Teens tend to think marijuana use is no big deal, but they’re wrong.

Last Updated: Wednesday, April 26, 2017

(Washington Post, April 20) While teenagers might be binge-drinking less and having less sex than the previous generation did, marijuana use among teens, which had declined from the late 1990s through the mid-to-late 2000s, is on the rise again. This is a problem because, despite our culture’s increasingly casual attitudes toward pot, research suggests that marijuana use can damage the developing teen brain.
 
Perhaps one reason kids don’t see pot as dangerous is because they know (or think) their parents smoked it. Even if parents haven’t come clean with their kids about their own marijuana use, teens who have watched any of the ‘80s stoner classics or who have seen reruns of “That ’70s Show” know that smoking pot was “cool” even when Mom and Dad were young.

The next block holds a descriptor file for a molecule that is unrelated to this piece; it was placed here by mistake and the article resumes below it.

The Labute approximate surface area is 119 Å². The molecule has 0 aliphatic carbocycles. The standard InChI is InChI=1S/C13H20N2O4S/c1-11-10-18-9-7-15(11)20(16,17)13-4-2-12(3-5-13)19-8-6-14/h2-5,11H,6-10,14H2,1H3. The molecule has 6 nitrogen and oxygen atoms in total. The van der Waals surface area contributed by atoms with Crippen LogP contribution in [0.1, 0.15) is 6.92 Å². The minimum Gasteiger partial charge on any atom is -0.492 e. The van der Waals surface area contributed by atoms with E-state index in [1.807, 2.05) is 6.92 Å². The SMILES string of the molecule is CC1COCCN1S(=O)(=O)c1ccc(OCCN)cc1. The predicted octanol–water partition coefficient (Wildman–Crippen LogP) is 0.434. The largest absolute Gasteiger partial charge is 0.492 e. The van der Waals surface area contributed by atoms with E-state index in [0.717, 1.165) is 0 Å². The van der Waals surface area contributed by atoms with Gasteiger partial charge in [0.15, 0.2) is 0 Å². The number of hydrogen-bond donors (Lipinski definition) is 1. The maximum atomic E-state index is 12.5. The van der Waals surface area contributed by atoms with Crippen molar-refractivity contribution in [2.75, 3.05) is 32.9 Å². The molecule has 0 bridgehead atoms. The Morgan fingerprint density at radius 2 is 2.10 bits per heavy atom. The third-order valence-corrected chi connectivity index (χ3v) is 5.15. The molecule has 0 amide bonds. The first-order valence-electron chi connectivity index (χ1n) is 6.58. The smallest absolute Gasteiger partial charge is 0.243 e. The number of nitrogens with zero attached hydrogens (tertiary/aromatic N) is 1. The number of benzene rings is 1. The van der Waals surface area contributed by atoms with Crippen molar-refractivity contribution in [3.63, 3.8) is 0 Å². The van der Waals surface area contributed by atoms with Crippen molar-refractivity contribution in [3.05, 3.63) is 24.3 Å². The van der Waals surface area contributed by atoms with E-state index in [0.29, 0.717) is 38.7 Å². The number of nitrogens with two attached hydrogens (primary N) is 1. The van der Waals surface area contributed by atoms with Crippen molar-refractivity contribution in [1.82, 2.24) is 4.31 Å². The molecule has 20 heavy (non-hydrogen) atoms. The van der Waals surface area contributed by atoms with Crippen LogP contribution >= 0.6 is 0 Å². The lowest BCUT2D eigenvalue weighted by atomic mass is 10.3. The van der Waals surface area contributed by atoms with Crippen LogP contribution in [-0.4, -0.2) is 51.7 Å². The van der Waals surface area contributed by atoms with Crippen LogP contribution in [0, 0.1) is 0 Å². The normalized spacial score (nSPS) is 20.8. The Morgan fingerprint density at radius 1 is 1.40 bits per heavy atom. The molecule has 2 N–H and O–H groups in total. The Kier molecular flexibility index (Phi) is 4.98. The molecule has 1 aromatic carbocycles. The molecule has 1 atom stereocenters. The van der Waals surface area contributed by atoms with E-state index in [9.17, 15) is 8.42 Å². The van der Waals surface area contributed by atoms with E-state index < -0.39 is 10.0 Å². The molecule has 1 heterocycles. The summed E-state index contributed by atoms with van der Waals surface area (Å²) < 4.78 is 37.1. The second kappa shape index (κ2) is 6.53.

Teenagers also might be more inclined to use pot because of the increased availability of marijuana edibles. Brownies, cookies and even gummy bears are now common forms of marijuana consumption. Read more.

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